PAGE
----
sat 13/07/2024

Visual Arts Reviews

Pionnières: Artistes dans le Paris des années folles, Musée du Luxembourg, Paris review - thrilling and slightly flawed

mark Kidel

The hidden history of women artists continues to generate some ground-breaking exhibitions that contribute to a radical re-assessment of art and cultural history. This is a welcome trend, though not entirely without risk, as a new show in Paris demonstrates, and as other exhibitions have managed less convincingly.

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Surrealism Beyond Borders, Tate Modern review - a disappointing mish mash

Sarah Kent

The night after visiting Tate Modern’s Surrealism Beyond Borders I dreamt that a swarm of wasps had taken refuge inside my skull and I feared it would hurt when they nibbled their way out again.

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Postwar Modern: New Art in Britain 1945-65, Barbican review - revelations galore

Sarah Kent

The Barbican’s Postwar Modern covers the period after World War Two when artists were struggling to respond to the horrors that had engulfed Europe and find ways of recovering from the collective trauma.

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A Century of the Artist's Studio, Whitechapel Gallery review - a voyeur's delight

Sarah Kent

The Whitechapel Gallery's exhibition opens with Cell IX, 1999 (pictured below) one of the wire cages that Louise Bourgeois filled with memories of her dysfunctional family. This one contains a block of marble carved into hands. A tender portrayal of the mother-daughter bond, it is under scrutiny via three circular mirrors.

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Louise Bourgeois: The Woven Child, Hayward Gallery review - the wife, the mistress, the daughter and the art that came out of it

Sarah Kent

Louise Bourgeois didn’t throw anything away and, during the last 20 years of her life, she used her own and her mother’s old clothes to create theatrical tableaux which revisit painful childhood memories. “These garments have a history,” she explained. “They have touched my body and they hold memories of people and places. They are chapters from the story of my life.”

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America in Crisis, Saatchi Gallery review - a country in jeopardy

Sarah Kent

America in Crisis revisits an exhibition staged in 1969 soon after Richard Nixon was elected President. Pictures taken by 18 Magnum photographers including Elliott Erwitt and Mary Ellen Mark cast a critical eye over American society and capture many of the key events that preceded Nixon’s election.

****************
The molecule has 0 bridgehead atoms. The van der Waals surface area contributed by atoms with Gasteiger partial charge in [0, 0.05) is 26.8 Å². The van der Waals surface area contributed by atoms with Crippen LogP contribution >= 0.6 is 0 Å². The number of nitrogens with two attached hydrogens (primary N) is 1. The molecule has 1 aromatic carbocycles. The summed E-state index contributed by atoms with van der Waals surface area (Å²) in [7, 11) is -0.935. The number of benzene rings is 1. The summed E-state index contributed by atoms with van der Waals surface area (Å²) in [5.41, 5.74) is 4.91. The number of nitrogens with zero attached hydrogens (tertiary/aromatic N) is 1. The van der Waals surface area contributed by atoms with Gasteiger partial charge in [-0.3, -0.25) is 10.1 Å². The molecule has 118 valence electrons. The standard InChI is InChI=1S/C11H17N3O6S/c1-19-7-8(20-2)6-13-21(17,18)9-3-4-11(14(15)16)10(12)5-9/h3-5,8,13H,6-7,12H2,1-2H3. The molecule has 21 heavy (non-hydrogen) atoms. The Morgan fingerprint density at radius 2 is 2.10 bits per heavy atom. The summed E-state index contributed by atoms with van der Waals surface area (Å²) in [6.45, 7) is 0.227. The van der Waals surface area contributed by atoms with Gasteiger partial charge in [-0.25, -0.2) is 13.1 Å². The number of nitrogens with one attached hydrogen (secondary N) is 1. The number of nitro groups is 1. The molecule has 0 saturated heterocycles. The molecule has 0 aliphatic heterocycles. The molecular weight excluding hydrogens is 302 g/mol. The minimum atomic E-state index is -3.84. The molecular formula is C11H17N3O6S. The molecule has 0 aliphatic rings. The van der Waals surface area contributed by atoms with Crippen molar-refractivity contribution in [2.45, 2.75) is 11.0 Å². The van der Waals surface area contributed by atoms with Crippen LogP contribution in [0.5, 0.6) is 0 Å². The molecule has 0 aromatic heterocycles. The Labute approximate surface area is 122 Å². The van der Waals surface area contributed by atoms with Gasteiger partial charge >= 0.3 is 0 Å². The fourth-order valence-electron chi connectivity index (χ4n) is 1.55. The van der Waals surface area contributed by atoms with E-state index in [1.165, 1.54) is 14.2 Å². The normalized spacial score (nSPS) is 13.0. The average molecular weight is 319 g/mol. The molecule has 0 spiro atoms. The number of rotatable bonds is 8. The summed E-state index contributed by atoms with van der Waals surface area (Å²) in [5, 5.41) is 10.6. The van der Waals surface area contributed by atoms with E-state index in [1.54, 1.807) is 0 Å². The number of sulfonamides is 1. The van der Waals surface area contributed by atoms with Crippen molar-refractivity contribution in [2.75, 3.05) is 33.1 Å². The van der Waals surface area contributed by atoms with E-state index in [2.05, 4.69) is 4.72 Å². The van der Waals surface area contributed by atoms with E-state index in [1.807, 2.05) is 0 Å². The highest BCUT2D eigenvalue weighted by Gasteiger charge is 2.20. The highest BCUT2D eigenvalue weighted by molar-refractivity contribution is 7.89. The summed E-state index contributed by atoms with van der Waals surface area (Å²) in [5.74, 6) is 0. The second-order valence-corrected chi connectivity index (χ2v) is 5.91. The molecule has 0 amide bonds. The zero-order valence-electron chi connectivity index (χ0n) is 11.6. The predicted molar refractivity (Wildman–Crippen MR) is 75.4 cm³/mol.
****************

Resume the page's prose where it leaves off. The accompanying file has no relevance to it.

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Francis Bacon: Man and Beast, Royal Academy review – a life lived in extremis

Sarah Kent

Francis Bacon Man and Beast fills most of the main galleries at the Royal Academy. Thankfully, five of the rooms are empty. The exhibition is such a dispiriting experience, I’d have been hollering like a howler monkey if there’d been any more. And as it was, I came out feeling emotionally numb.

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Paula Rego: The Forgotten, Victoria Miro review - relentless focus

Jack Barron

It might be said that Paula Rego’s subject is light: but rather than painting it, she gives it. She paints deep into social corners, affording generous and often unnerving representation to worlds forgotten or forced out of sight.  This isn’t always a comfortable experience, and her figures are frequently refracted or distorted, bent out of shape in a desperate need to be seen.

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Best of 2021: Visual Arts

theartsdesk

Despite its much delayed start, 2021 was a great year for the visual arts, and institutions and artists alike showed their resilience in agile and sensitive responses to unprecedented conditions. The plastic arts took on a new significance as people adjusted to life without human touch; equally, the experience of viewing art online revealed the extent to which tactile qualities are experienced through looking. Here are some of our thoughts on the best of the year just gone.

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Anselm Kiefer Pour Paul Celan, Grand Palais Éphémère, Paris review - an installation of rare profundity

mark Kidel

The exhibitions of the German artist Anselm Kiefer have always been spectacular: large works with a numinous presence, often breath-taking and always mysterious. His new installation in Paris’s Grand Palais Ephémère, the temporary structure at the end of the Champ de Mars which stretches south from the Eiffel Tower, is perhaps the most ambitious work he has ever presented in a museum space.

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